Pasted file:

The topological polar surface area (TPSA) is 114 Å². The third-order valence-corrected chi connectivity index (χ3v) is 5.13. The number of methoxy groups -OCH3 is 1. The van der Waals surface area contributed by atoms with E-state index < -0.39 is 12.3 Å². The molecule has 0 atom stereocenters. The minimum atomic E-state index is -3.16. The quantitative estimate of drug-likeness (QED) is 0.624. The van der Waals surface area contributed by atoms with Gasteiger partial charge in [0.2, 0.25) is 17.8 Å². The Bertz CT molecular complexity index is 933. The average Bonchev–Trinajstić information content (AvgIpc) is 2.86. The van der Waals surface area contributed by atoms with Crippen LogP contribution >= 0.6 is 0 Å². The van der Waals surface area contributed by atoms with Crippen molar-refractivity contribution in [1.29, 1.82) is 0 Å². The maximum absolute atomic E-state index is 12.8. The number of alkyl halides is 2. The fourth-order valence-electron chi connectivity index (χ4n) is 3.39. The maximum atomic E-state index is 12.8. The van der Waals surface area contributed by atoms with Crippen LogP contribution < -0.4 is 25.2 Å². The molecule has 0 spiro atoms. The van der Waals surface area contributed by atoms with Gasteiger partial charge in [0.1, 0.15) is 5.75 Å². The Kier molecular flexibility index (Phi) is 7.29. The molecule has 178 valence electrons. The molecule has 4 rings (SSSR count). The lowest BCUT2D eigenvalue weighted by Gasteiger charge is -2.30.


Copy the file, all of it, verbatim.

The topological polar surface area (TPSA) is 114 Å². The third-order valence-corrected chi connectivity index (χ3v) is 5.13. The number of methoxy groups -OCH3 is 1. The van der Waals surface area contributed by atoms with E-state index < -0.39 is 12.3 Å². The molecule has 0 atom stereocenters. The minimum atomic E-state index is -3.16. The quantitative estimate of drug-likeness (QED) is 0.624. The van der Waals surface area contributed by atoms with Gasteiger partial charge in [0.2, 0.25) is 17.8 Å². The Bertz CT molecular complexity index is 933. The average Bonchev–Trinajstić information content (AvgIpc) is 2.86. The van der Waals surface area contributed by atoms with Crippen LogP contribution >= 0.6 is 0 Å². The van der Waals surface area contributed by atoms with Crippen molar-refractivity contribution in [1.29, 1.82) is 0 Å². The maximum absolute atomic E-state index is 12.8. The number of alkyl halides is 2. The fourth-order valence-electron chi connectivity index (χ4n) is 3.39. The maximum atomic E-state index is 12.8. The van der Waals surface area contributed by atoms with Crippen LogP contribution < -0.4 is 25.2 Å². The molecule has 0 spiro atoms. The van der Waals surface area contributed by atoms with Gasteiger partial charge in [0.1, 0.15) is 5.75 Å². The Kier molecular flexibility index (Phi) is 7.29. The molecule has 178 valence electrons. The molecule has 4 rings (SSSR count). The lowest BCUT2D eigenvalue weighted by Gasteiger charge is -2.30.